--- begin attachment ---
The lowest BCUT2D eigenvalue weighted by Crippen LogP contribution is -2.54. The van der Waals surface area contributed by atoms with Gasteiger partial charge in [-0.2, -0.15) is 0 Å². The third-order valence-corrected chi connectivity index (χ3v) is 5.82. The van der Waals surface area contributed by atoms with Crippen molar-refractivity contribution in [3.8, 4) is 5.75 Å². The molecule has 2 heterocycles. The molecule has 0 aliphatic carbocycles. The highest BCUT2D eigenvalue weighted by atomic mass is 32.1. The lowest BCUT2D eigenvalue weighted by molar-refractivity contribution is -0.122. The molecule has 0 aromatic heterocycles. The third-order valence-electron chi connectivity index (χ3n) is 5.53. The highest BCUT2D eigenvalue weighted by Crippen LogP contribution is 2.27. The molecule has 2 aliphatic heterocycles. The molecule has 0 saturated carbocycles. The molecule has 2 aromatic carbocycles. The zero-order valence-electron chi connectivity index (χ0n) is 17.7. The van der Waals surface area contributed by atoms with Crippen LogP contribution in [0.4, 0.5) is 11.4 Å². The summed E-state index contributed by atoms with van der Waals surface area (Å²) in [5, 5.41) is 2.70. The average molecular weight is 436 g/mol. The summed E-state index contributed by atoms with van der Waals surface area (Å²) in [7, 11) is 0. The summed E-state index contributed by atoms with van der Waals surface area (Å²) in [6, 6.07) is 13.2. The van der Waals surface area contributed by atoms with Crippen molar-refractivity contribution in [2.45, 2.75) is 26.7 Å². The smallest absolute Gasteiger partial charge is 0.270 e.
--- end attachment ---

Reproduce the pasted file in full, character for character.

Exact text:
The lowest BCUT2D eigenvalue weighted by Crippen LogP contribution is -2.54. The van der Waals surface area contributed by atoms with Gasteiger partial charge in [-0.2, -0.15) is 0 Å². The third-order valence-corrected chi connectivity index (χ3v) is 5.82. The van der Waals surface area contributed by atoms with Crippen molar-refractivity contribution in [3.8, 4) is 5.75 Å². The molecule has 2 heterocycles. The molecule has 0 aliphatic carbocycles. The highest BCUT2D eigenvalue weighted by atomic mass is 32.1. The lowest BCUT2D eigenvalue weighted by molar-refractivity contribution is -0.122. The molecule has 0 aromatic heterocycles. The third-order valence-electron chi connectivity index (χ3n) is 5.53. The highest BCUT2D eigenvalue weighted by Crippen LogP contribution is 2.27. The molecule has 2 aliphatic heterocycles. The molecule has 0 saturated carbocycles. The molecule has 2 aromatic carbocycles. The zero-order valence-electron chi connectivity index (χ0n) is 17.7. The van der Waals surface area contributed by atoms with Crippen LogP contribution in [0.4, 0.5) is 11.4 Å². The summed E-state index contributed by atoms with van der Waals surface area (Å²) in [5, 5.41) is 2.70. The average molecular weight is 436 g/mol. The summed E-state index contributed by atoms with van der Waals surface area (Å²) in [7, 11) is 0. The summed E-state index contributed by atoms with van der Waals surface area (Å²) in [6, 6.07) is 13.2. The van der Waals surface area contributed by atoms with Crippen molar-refractivity contribution in [2.45, 2.75) is 26.7 Å². The smallest absolute Gasteiger partial charge is 0.270 e.